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Question credibility, corroboration before condemnation

Uploaded: Jul 26, 2017

It had all the elements of a juicy story – undue influence, discrimination, big guy vs little guy….

The only thing missing was proof.

Randall Frost of Pleasanton wrote on the Pleasanton Weekly Town Square July 15 and submitted a letter to the editor in which he stated a local event venue and winery was pressuring the City to relocate a taco truck because the patrons were, according to Frost, “working class Latino people.”

The Society of Professional Journalists code states four guiding principles for professional journalists: Seek Truth and Report It; Minimize Harm; Act Independently; Be Accountable and Transparent.

We have to ask questions to determine credibility of the source and corroborate the information, so it not coming from just one source. We do this to minimize harm, like damaging the reputation of organizations and individuals with false information (to the point we had to remove a Town Square comment about burning down the building of the accused complainant).

To “seek truth and report it,” we contacted city officials, Casa Real representatives and Frost. Melody O’Shea, COO of Beets Hospitality, the management company that operates Casa Real, said, “We’re so upset about that. Our culture, who we are, our employees, and our values are all about accepting diversity. We patronize the taco truck. We’ve used them for our holiday parties and our employees have used them personally. This has always been about congestion.”

To “be accountable and transparent,” and so you better understand our being very leery of villainizing Casa Real based on claims from one unverified source, we will share our email questions to Frost, and his responses:
We cannot find anyone to corroborate your statement that: "...the City was working with Casa Real to force Nelly to move. On making further inquiries I was told that someone from Casa Real had said the reason they wanted the truck moved is that the people who bought food at the truck did not wear the right kinds of clothes to satisfy the operators of Casa Real---in other words, they were working class Latino people...” We were told by the city that it was because of concern for the safety of drivers and Nelly's patrons that the truck was relocated. This seems like a plausible concern considering the construction at that location. It would also explain why the location of the truck was fine for 18 years, until the construction started close to that area. Do you have any documentation, such as an email, to corroborate that a city official said a Casa Real representative said they wanted the truck moved because the patrons "did not wear the right kinds of clothes" or something similar to that? Was that city official (Senior Code Enforcer Mark) Dennis? If not, who was it?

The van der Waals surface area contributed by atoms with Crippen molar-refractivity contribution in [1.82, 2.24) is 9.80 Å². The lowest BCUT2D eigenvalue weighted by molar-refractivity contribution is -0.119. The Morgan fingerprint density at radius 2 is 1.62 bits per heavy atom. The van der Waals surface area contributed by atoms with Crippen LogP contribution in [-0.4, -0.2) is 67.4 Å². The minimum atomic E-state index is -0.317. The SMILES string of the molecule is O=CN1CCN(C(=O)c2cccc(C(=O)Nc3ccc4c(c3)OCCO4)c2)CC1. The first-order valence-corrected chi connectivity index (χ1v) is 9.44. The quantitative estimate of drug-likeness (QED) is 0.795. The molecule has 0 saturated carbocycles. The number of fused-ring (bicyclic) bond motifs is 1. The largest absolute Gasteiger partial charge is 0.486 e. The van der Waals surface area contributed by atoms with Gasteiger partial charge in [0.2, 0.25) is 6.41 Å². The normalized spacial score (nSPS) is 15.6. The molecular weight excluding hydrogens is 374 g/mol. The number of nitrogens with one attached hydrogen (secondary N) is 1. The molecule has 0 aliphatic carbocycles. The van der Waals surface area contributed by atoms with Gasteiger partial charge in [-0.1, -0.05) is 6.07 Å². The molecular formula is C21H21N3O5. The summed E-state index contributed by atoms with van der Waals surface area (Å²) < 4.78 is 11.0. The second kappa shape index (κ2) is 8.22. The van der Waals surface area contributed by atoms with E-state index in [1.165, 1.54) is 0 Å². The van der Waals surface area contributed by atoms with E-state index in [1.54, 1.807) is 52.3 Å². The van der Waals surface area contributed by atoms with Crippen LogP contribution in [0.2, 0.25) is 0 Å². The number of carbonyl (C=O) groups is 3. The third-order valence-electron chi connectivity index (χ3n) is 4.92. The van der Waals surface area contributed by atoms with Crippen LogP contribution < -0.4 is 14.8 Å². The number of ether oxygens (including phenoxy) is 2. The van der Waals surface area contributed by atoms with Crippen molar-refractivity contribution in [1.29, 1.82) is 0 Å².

Also, (we) understand you are a freelance writer and have written pieces on marketing and branding. Did you consider that saying "I spoke to my attorney about this case and he noted that often in cases like these, the situation is such that someone (e.g., representing Casa Real) who supports the City or members therein gets special favors for the support..." and ".... “Here you have someone with some influence in the city forcing someone to do something that’s not right – vacate public property..." might damage the reputations of Casa Real, the city, Dennis and (Casa Real’s Eric) Callahan without cause if the issue was, indeed, safety?
If this all happened the end of June, with the demand to move being given June 30, why did you not bring this to the public until July 15?
Finally, are you satisfied with the outcome as reported in (another website) that Casa Real is working with Nelly's to find a suitable location in which both businesses can thrive?

His responses:
“Lo siento pero no hablo con periodistas” (I’m sorry, I don’t talk to reporters.)
“Lo siento, pero no te conozco. No hablo con extraños.” (I’m sorry, I don’t know you. I don’t talk to strangers.)
After being told the questions were asked by professional journalists from the Pleasanton Weekly:
“Ya veo. Sin embargo, no considero que Pleasanton Weekly sea una fuente de noticias professional.” (I see. However, I do not consider Pleasanton Weekly to be a professional news source.)

These responses, or lack thereof, speak for themselves in terms of credibility of source and proof, or the lack thereof.
They also speak of a need to ask questions and think critically before accepting statements as fact.